Wednesday, 31 July 2013

CONFIDENCE IN PRAYER. By Saint Alphonsus Liguori. part 1

From ''The Great Means of Salvation and of Perfection.'' On the Confidence with Which We Ought to Pray.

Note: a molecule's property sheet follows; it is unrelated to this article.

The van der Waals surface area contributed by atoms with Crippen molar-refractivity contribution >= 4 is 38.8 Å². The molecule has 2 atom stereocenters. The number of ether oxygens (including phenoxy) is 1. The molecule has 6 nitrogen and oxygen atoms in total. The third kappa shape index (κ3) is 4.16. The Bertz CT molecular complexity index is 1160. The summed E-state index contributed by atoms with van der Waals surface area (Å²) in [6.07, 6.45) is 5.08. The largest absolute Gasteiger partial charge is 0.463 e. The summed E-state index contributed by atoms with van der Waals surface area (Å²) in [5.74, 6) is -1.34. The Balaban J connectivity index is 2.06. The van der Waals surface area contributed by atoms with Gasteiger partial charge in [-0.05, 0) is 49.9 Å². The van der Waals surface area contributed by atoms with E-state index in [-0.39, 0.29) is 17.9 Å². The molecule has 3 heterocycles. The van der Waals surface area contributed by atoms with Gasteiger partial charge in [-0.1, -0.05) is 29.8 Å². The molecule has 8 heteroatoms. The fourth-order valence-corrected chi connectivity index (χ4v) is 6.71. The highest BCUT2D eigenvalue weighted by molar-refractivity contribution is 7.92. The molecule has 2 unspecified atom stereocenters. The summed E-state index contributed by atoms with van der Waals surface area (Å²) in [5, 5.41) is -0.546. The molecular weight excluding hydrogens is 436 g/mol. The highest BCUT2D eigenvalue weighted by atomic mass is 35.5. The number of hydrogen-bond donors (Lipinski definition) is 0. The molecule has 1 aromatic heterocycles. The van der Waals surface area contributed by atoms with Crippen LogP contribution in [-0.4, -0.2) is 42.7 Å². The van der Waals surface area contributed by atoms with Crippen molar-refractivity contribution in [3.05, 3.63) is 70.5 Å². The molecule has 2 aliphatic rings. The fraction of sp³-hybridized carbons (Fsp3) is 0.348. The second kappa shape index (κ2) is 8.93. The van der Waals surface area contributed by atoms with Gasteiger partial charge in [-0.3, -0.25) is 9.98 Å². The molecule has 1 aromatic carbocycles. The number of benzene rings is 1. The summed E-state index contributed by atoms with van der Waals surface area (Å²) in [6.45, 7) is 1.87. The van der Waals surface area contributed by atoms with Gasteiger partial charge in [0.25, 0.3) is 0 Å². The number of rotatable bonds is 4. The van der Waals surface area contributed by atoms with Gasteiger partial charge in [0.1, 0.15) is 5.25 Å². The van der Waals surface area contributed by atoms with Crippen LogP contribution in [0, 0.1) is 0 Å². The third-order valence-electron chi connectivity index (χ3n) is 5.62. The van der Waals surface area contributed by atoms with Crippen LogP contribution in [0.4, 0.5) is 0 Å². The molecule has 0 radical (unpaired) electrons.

The condition which Saint James insists on, as most indispensable for the efficacy of prayer is, that we pray with a secure and unhesitating confidence of being heard. ‘But let him ask in faith, nothing wavering.’ – (Saint James 1:6.) Saint Thomas teaches, (Summa Theologica 2. 2. Question 83, article 2) that ‘prayer derives from charity its virtue to merit a reward, and from faith and confidence, its efficacy to obtain the objects of our petitions.’ The same doctrine is inculcated by Saint Bernard, who says, that ‘confidence alone obtains mercy from the Lord.’ (Saint Bernard’s Sermon 3, ‘de Annunciation’.) Confidence in God’s mercy is exceedingly pleasing to His divine Majesty, because it is a tribute of homage and praise to His infinite goodness, - the attribute which He wished particularly to manifest to the world, by the creation of man. ‘Let all them,’ said the Royal Prophet, ‘be glad that hope in you: they shall rejoice for ever, and you shall dwell in them.’ – (Psalm 5:11-12.) God protects and saves all who confide in Him: ‘He is the protector of all that trust in Him.’ – (Psalm 17:31. It is Psalm 18:30 in the Hebrew.) ‘You who save them that trust in You.’ – (Psalm 16:7. It is Psalm 17:7 in the Hebrew.) Oh! What splendid promises are made in the Holy Scriptures, to all who hope in the Lord! Whosoever trusts in Him will not transgress the divine law. ‘And none of them that trust in Him shall offend.’ – (Psalm 33:23. In the Hebrew, it is Psalm 34:22.) The Almighty keeps His eyes constantly fixed on those who confide in His goodness, to preserve them from the death of sin. ‘Behold,’ says David, ‘the eyes of the Lord are on them that fear Him, and on them that hope in His mercy, to deliver their souls from death.’ – (Psalm 32:18. It is Psalm 33:18 in the Hebrew.) And again He says, ‘Because he hoped in me I will deliver him: I will protect him: I will deliver him, and I will glorify him.’ –(Psalm 90:14-15. In the Hebrew, it is Psalm 91:14-15.)) Mark the reason why God promises these favours: because, says the Lord, he confided in me, I will protect him; I will deliver him from his enemies, and from the danger of offending, and I will give him eternal glory. Isaiah, speaking of those who put their trust in God, says, ‘But they that hope in the Lord, shall renew their strength, they shall take wings as the eagles, they shall run and not be weary, they shall walk and not faint.’ – (Isaiah 40:31.) They shall lay aside their weakness, and put on the strength of God; they shall not faint, nor even be fatigued in treading the rugged ways of salvation, but shall run and fly like the eagle. ‘In silence and in hope shall your strength be.’ – (Isaiah 30:15.) The holy prophet tells us, that all our strength consists in placing our entire hope in God, and in silence, or in reposing peacefully in the arms of His mercy, casting away all confidence in our own efforts, or in human means. And has it ever happened that he who trusted in God was lost? ‘No one has hoped in the Lord, and has been confounded.’ – (Ecclesiasticus 2:11.) David’s confidence gave him a security of eternal life: ‘In You, O Lord, have I hoped, let me never be confounded.’ –(Psalm 30:1-2. It is Psalm 31:1 in the Hebrew.) Is it possible that God should become a deceiver, and that after having promised support in their dangers to all who trust in Him, He should forsake them when they invoke His assistance? ‘God,’ says Saint Augustine, ‘is not a deceiver, who offers His protection and afterwards withdraws Himself from us, when we place our trust in Him.’ ‘Blessed is the man,’ says David, ‘that trusts in You.’ And why? Because, says the Psalmist, ‘mercy shall encompass him that hopes in the Lord.’ – (Psalm 31:10. It is Psalm 32:10 in the Hebrew.) He is surrounded and protected on every side by the Almighty, and is secured against his enemies, and the danger of eternal damnation. Hence, the apostle exhorts us so earnestly, not to suffer our confidence in God to be impaired: ‘Do not therefore lose your confidence, which has a great reward.’ – (Hebrews 10:35.) The graces which we shall receive from God, will be proportioned to our confidence: if it be strong and free from wavering, they shall be abundant: ‘Great faith deserves a great reward.’ Saint Bernard compares the divine mercy to an immense fountain, which gives out its salutary waters in proportion to the magnitude of the vessel of confidence in which they are to be carried: ‘You, O Lord,’ he says, ‘do not pour the oil of mercy, unless into vessels of confidence,’ – (Saint Bernard Sermon 3, ‘de Annunciation’.) ‘Let your mercy, O Lord,’ says the prophet, ‘be upon us, as we have hoped in You.’ –(Psalm 32:22. It is Psalm 33:22 in the Hebrew.) This was verified in the centurion, whose confidence was praised by the Redeemer: ‘Go,’ said our Lord to him, ‘and as you have believed, so be it done to you.’ –(Saint Matthew 8:13.) Our Lord once revealed to Saint Gertrude that they who pray with confidence, do violence to Him in such a manner, that they must be heard, and obtain whatever they ask. ‘Prayer,’ says Saint John Climacus, ‘piously does violence to God.’ Yes, prayer does violence to the Almighty; but it is a violence which is pleasing and acceptable to Him. ‘Let us go, therefore,’ says Saint Paul, ‘with confidence to the throne of grace, that we may obtain mercy, and find grace in seasonable aid.’ – (Hebrews 4:16.) The throne of grace is Jesus Christ, who sits at the right hand of His Father, not on a throne of justice, but of grace, to obtain pardon for sinners, and perseverance for the just. To this throne, we must always approach with confidence, but with that confidence which springs from a lively faith in the goodness, and in the veracity of God, who has promised to hear those who pray with a secure and stable confidence. He that prays with diffidence, need not expect to be heard; ‘for,’ says Saint James, ‘he that wavers is like a wave of the sea, which is moved and carried about by the wind. Therefore, let not that man think that he shall receive any thing from the Lord.’ – (Saint James 1:6-7.) His prayer will not be regarded: the unjust diffidence by which he is agitated, renders the divine mercy deaf to his petitions. ‘You have not asked rightly,’ says Saint Basil, ‘because you have asked with diffidence.’ David said, that our confidence in God should be like a mountain, which receives unmoved the blast of the tempest. ‘They that trust in the Lord shall be as Mount Zion: he shall not be moved for ever that dwells in Jerusalem.’ – (Psalm 124:1. It is Psalm 125:1 in the Hebrew.) The Redeemer strenuously exhorts us to pray with a firm confidence of obtaining what we ask: ‘Whatsoever you ask when you pray, believe that you shall receive; and they shall come unto you.’ – (Saint Mark 11:24.) Whatever favour you ask, have confidence that you shall receive it, and your prayer will be heard. But you will say, on what can I, a miserable sinner, ground a secure confidence of obtaining whatever I ask? I answer, on the promise of Jesus Christ. ‘Ask,’ He says, ‘and you shall receive.’ – (Saint John 16:24.) ‘Who,’ says Saint Augustine, ‘can fear deception, when truth promises?’ Can we entertain any doubt of being heard, when the God of truth promises to grant whatever we ask. ‘He would not,’ says Saint Augustine, ‘exhort us to ask, if He did not intend to give.’ Now He constantly entreats and command us in Holy Scriptures, to pray, to ask, to seek, to knock, and adds that ‘whatever we will, it shall be done unto us.’ – (Saint John 15:7.) To induce us to pray with suitable confidence, the Redeemer in the ‘Pater Noster’, the ‘Our Father’, the prayer which He Himself composed, has taught us to call God our Father, rather than Lord or Master, when we petition for the graces necessary for salvation; thus exhorting us to ask God’s grace, with the same confidence, as a destitute sickly child, asks for food and medicine from a tender parent. If a father be informed of the miserable condition of a beloved Son who is dying from hunger, will he not instantly provide food for his starving offspring: if he be told that the child was bitten by a serpent, will he not make every effort in his power to apply the proper remedy. Trusting then in the divine promises, let us pray with a confidence not wavering, but strong and firm. ‘Let us hold fast the confession of our hope, without wavering, for He is faithful that has promised.’ – (Hebrews 10:23.) Since it is of faith that God fulfills His promises, we should pray with a secure confidence of being heard, and should never be deterred from persevering in prayer by the absence of sensible confidence arising from spiritual dryness, or from the agitation produced by the commission of some fault. On the contrary, in the time of dryness and agitation we should even force ourselves to pray: for then, our prayers being accompanied with diffidence in ourselves, and proceeding form a confidence in the goodness and fidelity of God, who has promised to hear all who invoke Him, they will be very acceptable to Him and will be very readily heard. O how pleasing it is to the Lord, to see us in the time of tribulations, of fear and temptations, hope against hope, or against that feeling of distrust which naturally springs from a state of desolation. For this reason, the apostle praised the confidence of the patriarch Abraham, ‘who against hope believed in hope.’ – (Romans 4:18.) Saint John says that he who places a firm confidence in God, will certainly become a saint: ‘And every one that has this hope in him sanctifies himself, as he also is holy.’ – (1 John 3:3.) For God pours His graces abundantly on those who trust in Him. This confidence enabled so many martyrs, so many tender virgins, and so many helpless children to withstand the savage cruelty of tyrants, and overcome the torments which had been prepared for them. We sometimes pray, but God appears not to heed us. Let us, on such occasions never abandon prayer, but let us rather redouble our confidence, saying with holy Job, ‘Although He should kill me I will trust in Him.’ –(Job 13:15.) O my God, though you should turn your face from me I will not cease to pray, and to hope in your mercy. Let us act in the manner, and we shall obtain from God whatsoever we desire. It was by perseverance in prayer, after her petition had been repeatedly rejected, that the Chananean woman obtained from Jesus Christ the object of her desires. Her daughter being possessed by a devil, she besought the Redeemer to deliver her, saying, ‘Have mercy on me, O Lord, you son of David: my daughter is grievously troubled by a devil.’ – (Saint Matthew 15:22.) Our Lord answered that He was not sent to the Gentiles, but to the lost sheep of the house of Israel. The woman was not dispirited by this reply, but came and adored Him, saying with confidence, ‘Lord, help me.’ He again answered, that ‘it is not good to take the bread of the children, and to cast it to the dogs.’ But she said, ‘Yes, Lord: for the whelps eat of the crumbs that fall from the tables of their masters.’ The Saviour seeing her great confidence, said to her, ‘O woman, great is your faith: be it done to you, as you will.’ – (Saint Matthew 15:27-28.) ‘And no one,’ says Ecclesiasticus, ‘has ever invoked the Lord without obtaining relief. Or who has called upon Him, and He despised him? – (Ecclesiasticus 2:12.) Saint Augustine called prayer the key which opens heaven to us; so that the favours we ask descend upon us the very instant our prayers ascend to God. ‘The prayer of the just man,’ he says, ‘is the key of heaven; his petition ascends, and God’s mercy descends.’ –(Saint Augustine Sermon 216, ‘de temp’). According to the royal prophet, our supplications and the divine mercy are inseparably connected. ‘Blessed,’ he says, ‘be God, who has not turned away my prayer nor His mercy from me.’ – (Psalm 65:20. It is Psalm 66:20 in the Hebrew.) It is for this reason, that Saint Augustine tells us, whenever we pray, to have a secure confidence of being heard. ‘When,’ he says, ‘you see that you persevere in prayer, rest assured that the mercy of God is not far from you.’ – (Saint Augustine ‘on Psalm 95 {96}). For my part, I never feel more consoled in spirit, or more confident of salvation, than when I am employed in prayer, and in recommending myself to the divine mercy. I am sure the same may be said of all Christians. For it is a truth as certain and infallible as that God cannot violate His promises, that he who prays with confidence will be heard; but all other marks of our salvation are uncertain and fallible. When we perceive our own weakness, and our inability to overcome some passion, or to surmount some difficulty, we should be careful not to imitate those pusillanimous souls who say, I cannot resist this temptation, I cannot discharge this duty, I cannot trust myself; but we should be animated by the example of the apostle, and say with him: ‘I can do all things in Him who strengthened me.’ – (Philip 4:13.) Of ourselves, we certainly can do nothing, but, with the divine assistance, we can do all things. If the Almighty said to any of us, ‘Take this mountain on your shoulders and carry it; I will assist you;’ would it not be folly and impiety to answer, I cannot move such an enormous weight; I will not attempt a task which I have not strength to perform. When, then, we see that we are poor and miserable and wretched, and that we are encompassed with temptation, let us not be disheartened, but let us raise our eyes to heaven, and say with holy David, ‘The Lord is my helper: and I will look over my enemies.’ – (Psalm 117:7. In the Hebrew, it is Psalm 118:7.) With the assistance of my Saviour, I will overcome and despise all attacks of my adversaries. When we are in danger of offending God, or about to engage in any affair of importance, and know not what course to adopt or how to act, let us recommend ourselves to the Lord, saying, ‘The Lord is my light and salvation; whom shall I fear.’ – (Psalm 26:1. In the Hebrew, it is Psalm 27:1.) And the Almighty will in fallibly dissipate our darkness, and preserve us from every evil. You will perhaps say, I am a sinner, and I have read in the scriptures that ‘God does not hear sinners.’ – (Saint John 9:31.) Saint Thomas answers, with Saint Augustine, that these words were spoken by the blind man, before he had been enlightened. ‘That,’ says Saint Thomas, ‘is the word of the blind man not as yet perfectly illumined, and therefore is not ratified.’ – (Saint Thomas Summa Theologica, 2. 2. Question 83, article 16, answer to objection 1.) The angelic doctor adds, that God indeed does not hear the supplications of sinners when their prayers proceed from a desire of persevering in sin; as, for example, when they seek from God assistance to take revenge of their enemies, or to execute any other criminal design. The same may be said of sinners who, while they pray for the means of salvation, have no desire to quit their sinful habits.